That left the railroad–the Nordland–a single-track affair between Narvik and Trondheim carrying thousands of troops Reichward each day and daily gaining in capacity. Like Carthage, this had to be destroyed.
Large-scale operations were eminently possible south of Trondheim by this time, but SHAEF [Supreme Headquarters Allied Expeditionary Force] had been warned that such landings would risk utter extermination of the trigger-fingered Norse underground. As a result, sabotage was to keep the descending armies bottled up until the heart of Germany stopped.
That is why, in March of this year, 35 tight-lipped, white-clad, tall, somber men climbed into eight converted B-24s at Harrington, southern England, and flew off into the clear mid-afternoon sky, their giant craft pointed north.
Inside the Liberators’ spacious but uncomfortable cabins, they said nothing, revealed no excitement. They simply sat still and waited with the patience of men matured by long, bitter winters or by the quiet sea.
These men made up an unusual group of Americans, and a casual observer would have picked almost any other nation to describe their origin. Yet when they removed the great white packs and parkas they wore, underneath was the traditional khaki of the American fighting man.
However, their names read like heroes from some Norse saga– Paulsen, Johansen, Iversen, Eliasen, Oistad–as indeed they were, for the bulk of them had been stranded off Norwegian ships in the early war days and one way or another found their way into the US Army.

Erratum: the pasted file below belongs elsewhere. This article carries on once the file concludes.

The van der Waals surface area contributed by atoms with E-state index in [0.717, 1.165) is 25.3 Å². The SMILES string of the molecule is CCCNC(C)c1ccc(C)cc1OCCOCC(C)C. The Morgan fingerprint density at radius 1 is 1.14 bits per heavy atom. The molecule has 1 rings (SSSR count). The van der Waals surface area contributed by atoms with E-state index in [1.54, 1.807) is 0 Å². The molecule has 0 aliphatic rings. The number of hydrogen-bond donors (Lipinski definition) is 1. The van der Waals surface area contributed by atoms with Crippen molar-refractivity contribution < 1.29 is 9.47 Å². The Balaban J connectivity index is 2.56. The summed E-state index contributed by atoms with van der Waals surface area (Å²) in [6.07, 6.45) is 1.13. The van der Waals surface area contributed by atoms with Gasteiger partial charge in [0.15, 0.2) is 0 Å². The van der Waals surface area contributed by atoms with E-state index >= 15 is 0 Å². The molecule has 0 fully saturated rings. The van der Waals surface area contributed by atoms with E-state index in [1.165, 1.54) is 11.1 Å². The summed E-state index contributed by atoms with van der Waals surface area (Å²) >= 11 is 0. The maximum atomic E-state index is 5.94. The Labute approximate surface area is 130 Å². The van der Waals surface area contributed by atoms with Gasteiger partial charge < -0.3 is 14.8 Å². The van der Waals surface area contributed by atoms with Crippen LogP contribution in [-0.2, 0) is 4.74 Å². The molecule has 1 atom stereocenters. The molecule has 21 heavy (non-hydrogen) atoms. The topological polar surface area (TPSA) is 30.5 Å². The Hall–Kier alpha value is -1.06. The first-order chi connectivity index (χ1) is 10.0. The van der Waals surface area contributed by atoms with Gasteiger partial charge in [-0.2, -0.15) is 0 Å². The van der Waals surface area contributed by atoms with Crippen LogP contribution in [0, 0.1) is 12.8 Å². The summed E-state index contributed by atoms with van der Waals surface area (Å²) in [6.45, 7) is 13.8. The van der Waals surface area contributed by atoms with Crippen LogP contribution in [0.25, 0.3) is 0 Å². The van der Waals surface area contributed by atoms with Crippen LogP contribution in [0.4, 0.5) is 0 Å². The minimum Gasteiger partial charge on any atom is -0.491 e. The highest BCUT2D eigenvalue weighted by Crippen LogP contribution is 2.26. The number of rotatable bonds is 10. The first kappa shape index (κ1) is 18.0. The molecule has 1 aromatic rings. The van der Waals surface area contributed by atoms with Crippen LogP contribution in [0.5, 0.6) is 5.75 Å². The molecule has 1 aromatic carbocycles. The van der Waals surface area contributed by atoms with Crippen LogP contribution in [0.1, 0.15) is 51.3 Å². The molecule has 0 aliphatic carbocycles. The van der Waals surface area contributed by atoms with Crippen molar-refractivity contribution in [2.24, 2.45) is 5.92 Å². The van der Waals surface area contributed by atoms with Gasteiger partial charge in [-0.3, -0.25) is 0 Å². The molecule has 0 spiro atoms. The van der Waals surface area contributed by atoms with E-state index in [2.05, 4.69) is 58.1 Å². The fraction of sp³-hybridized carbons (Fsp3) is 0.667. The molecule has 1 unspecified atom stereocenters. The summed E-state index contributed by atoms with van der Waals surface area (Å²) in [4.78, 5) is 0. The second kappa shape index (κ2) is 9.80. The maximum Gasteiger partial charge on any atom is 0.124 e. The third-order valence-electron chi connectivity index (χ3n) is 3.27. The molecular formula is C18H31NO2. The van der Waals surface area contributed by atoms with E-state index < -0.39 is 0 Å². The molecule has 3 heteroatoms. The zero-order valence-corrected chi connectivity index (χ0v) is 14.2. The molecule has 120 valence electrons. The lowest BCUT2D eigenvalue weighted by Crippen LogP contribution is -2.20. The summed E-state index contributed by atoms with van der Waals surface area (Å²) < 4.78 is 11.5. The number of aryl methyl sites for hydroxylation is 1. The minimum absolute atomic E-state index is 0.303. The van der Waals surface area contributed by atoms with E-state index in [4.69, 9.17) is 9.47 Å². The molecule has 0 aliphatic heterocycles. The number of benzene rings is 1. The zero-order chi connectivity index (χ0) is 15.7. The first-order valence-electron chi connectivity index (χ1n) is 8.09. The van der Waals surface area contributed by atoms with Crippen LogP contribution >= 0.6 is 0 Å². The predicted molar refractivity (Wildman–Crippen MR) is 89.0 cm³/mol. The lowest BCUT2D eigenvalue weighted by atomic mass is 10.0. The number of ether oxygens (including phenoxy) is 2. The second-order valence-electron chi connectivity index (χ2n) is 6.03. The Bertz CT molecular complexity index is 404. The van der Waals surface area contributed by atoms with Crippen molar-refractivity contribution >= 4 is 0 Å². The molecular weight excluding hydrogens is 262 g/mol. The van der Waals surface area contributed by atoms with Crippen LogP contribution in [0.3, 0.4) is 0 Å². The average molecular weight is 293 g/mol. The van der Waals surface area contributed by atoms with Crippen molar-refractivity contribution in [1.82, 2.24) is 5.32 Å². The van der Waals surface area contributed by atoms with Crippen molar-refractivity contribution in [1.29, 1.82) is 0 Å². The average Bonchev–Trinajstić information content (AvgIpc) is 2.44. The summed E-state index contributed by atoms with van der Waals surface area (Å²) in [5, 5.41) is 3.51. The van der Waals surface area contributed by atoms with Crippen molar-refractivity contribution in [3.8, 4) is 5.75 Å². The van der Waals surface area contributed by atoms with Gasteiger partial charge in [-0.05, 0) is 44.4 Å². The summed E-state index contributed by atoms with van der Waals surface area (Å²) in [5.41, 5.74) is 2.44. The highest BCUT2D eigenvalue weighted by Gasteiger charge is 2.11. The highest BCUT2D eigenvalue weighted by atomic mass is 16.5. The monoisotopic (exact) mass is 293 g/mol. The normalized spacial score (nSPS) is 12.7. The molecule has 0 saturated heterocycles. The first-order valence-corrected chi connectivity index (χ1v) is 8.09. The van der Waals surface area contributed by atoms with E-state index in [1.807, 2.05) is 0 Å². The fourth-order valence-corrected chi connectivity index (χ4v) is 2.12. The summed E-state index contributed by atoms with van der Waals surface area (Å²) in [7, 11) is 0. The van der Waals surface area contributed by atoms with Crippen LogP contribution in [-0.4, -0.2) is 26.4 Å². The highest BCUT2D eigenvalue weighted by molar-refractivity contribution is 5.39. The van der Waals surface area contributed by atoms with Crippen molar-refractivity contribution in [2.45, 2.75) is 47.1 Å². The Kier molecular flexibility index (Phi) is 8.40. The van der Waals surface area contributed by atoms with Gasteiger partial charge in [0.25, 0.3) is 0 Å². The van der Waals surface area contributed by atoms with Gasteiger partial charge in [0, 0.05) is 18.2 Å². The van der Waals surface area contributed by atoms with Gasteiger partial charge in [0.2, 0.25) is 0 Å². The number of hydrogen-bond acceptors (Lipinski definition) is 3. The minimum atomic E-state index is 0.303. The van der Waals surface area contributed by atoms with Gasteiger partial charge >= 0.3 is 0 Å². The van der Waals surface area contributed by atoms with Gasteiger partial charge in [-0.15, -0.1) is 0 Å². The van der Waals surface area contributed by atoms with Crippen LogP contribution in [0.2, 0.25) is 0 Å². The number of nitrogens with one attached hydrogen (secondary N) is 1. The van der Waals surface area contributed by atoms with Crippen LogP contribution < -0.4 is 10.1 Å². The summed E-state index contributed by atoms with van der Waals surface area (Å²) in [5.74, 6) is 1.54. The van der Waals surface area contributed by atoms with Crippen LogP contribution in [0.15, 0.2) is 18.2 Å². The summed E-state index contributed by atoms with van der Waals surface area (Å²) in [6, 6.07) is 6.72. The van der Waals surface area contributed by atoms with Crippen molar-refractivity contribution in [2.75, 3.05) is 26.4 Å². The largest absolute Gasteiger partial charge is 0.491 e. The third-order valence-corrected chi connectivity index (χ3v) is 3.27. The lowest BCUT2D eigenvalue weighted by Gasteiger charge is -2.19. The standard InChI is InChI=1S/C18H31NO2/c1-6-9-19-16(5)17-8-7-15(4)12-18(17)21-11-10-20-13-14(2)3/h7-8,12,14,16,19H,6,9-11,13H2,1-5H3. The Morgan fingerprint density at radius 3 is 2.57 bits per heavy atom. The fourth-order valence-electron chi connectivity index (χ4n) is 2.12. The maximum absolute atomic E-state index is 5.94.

Lieutenant Iangeland had been a ship’s radio man. Sergeant Listeid had been a seaman. Raivio, a Lapp, had fought the Russians in Finland and escaped to America as a ship’s crew member. Sergeant Andreasen had been a first mate and talked of nothing but the sea. Myrland was a former ship engineer–all mature men, competent, born skiers, violently anti-German, yet lovers of another foreign country, that whose uniform they wore.
Among this group were men who could do anything from butchering a cow to fixing a motor with a piece of wire or operating on a casualty with a jackknife. All these skills were used in the cold, hard work they were doing, and the success of our operation can be attributed almost solely to their high caliber and devotion to the mission.
Through the years they had been combed from the millions in the Army and had volunteered to be dropped from a plane to sever the railway. They had been training and waiting since late in 1943, but, on their way at last, there was no excitement, no griping. They looked ahead reflectively–or blankly.